Dmitry Tokarev, CEO at Copper, and Jeff Hancock, Co-Founder and CEO at coinpass Global, take a look at how greater interest in crypto-assets from larger financial institutions is changing the market
Even with the world in lockdown, the crypto space is a hive of activity.
The last few weeks, in particular, have seen a flurry of institutional activity that includes Nasdaq confirming plans to integrate with enterprise blockchain firm R3. Also, Grayscale, which manages more than $2.5 billion in digital currencies, recently declared that it saw a record increase in new institutional capital inflows to its digital currency investment products.
Most recently, venture capital firm, Andreessen Horowitz, announced that it had raised $515m for its second fund focused on crypto networks and businesses. The timing of this capital raise has raised a few eyebrows. What could be enticing institutions to infiltrate the crypto markets at a time when the global economy is entering a period of contraction, which the International Monetary Fund (IMF) predicts will be the worst since the Great Depression?
The institutions’ ascendance in crypto has grown in parallel with innovation in the sector. The capital potential the likes of family offices, asset managers, pension funds and university endowments can bring to the table is spurring fin-tech firms to clean up their act.
In addition to giving much-needed legitimacy to the sector, this attempt to bring cryptocurrencies out of the obscure corners of the internet is providing a great deal of assurance to retail investors. These investors are reaping the benefits of the breakneck pace that tech firms are working to solve long-standing issues such as combating fraudulent activity and private key management.
Dramatic advancements in cryptography, such as MPC, now enable users to sign crypto transactions in a highly secure fashion, providing both retail and institutional investors with peace of mind in knowing that their cryptoassets are safe from a security standpoint.
Dmitry Tokarev, CEO at Copper, echoes that newfound confidence in the digital asset class can be partly ascribed to tech firms’ aspirations to court institutional investors into the space.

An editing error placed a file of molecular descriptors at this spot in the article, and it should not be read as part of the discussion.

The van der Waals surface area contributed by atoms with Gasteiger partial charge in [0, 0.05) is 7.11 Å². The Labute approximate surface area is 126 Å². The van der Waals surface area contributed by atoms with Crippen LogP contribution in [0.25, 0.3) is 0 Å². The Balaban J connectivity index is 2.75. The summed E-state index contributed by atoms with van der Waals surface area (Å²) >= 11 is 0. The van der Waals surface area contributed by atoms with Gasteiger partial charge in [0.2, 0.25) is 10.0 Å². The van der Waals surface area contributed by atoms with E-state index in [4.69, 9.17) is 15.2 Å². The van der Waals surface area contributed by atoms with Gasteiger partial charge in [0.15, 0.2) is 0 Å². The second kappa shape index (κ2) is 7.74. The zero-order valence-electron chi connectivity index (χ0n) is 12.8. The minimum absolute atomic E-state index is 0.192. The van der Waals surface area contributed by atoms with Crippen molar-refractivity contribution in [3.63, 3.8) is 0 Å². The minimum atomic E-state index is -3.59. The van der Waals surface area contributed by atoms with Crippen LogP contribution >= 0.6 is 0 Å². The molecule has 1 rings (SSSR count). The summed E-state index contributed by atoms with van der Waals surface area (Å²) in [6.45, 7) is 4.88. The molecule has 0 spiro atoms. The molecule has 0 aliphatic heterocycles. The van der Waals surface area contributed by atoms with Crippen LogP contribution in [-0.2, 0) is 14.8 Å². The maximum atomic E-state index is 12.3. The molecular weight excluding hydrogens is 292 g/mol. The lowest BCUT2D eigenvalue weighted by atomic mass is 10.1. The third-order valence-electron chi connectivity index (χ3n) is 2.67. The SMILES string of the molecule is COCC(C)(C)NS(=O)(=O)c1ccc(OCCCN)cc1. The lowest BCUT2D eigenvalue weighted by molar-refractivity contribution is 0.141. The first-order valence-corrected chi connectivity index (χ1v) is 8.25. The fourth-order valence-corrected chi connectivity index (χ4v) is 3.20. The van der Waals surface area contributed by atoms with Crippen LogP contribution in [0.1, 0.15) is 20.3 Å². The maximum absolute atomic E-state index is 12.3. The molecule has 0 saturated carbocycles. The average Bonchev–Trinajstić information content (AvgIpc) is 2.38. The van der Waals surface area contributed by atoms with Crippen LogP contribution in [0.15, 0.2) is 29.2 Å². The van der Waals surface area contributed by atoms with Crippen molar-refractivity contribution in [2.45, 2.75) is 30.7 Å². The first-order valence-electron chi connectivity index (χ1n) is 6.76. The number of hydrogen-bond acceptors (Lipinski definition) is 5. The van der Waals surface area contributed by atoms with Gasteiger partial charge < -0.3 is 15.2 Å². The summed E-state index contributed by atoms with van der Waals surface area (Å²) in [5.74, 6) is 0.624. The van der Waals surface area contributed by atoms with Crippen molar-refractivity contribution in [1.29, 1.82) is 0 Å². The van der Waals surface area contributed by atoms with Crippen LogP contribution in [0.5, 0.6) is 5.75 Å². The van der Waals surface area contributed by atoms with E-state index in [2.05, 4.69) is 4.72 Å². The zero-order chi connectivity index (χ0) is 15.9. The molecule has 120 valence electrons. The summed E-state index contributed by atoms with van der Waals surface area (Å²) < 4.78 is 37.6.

“Of course many retail investors have demanded more robust infrastructure to manage their assets efficiently and securely – but none louder than the institutions.”
The rapid development of tech infrastructure in the sector is reportedly now attracting the interest of even mutual funds and insurance funds, who embody some of the strictest investment constraints.
In the space of twelve years, the crypto industry – once dominated by scammers and deemed a currency for less than honourable dealings – has undergone a dramatic seismic shift. Many industry proponents point to recent headlines as evidence that Bitcoin has cemented a reputation as an established investment strategy.
Since the start of the year, the digital currency has gained more than 20%, touching $10,000 last week. Today, Bitcoin has over 18 million units in circulation, equivalent to more than $162bn (BTC is trading at $9,000 at press time). It is also one of the few asset classes that has restored its value following the March flash-crash.
Despite Bitcoin’s meteoric rise, cryptoassets still only represent a fraction of the world’s money and markets. Lack of regulation remains a major obstacle to the development of digital assets in financial services. As it stands, the legal context of cryptocurrency varies from jurisdiction to jurisdiction. While some governments classify cryptocurrency as a unit of account, others categorise it as a financial instrument.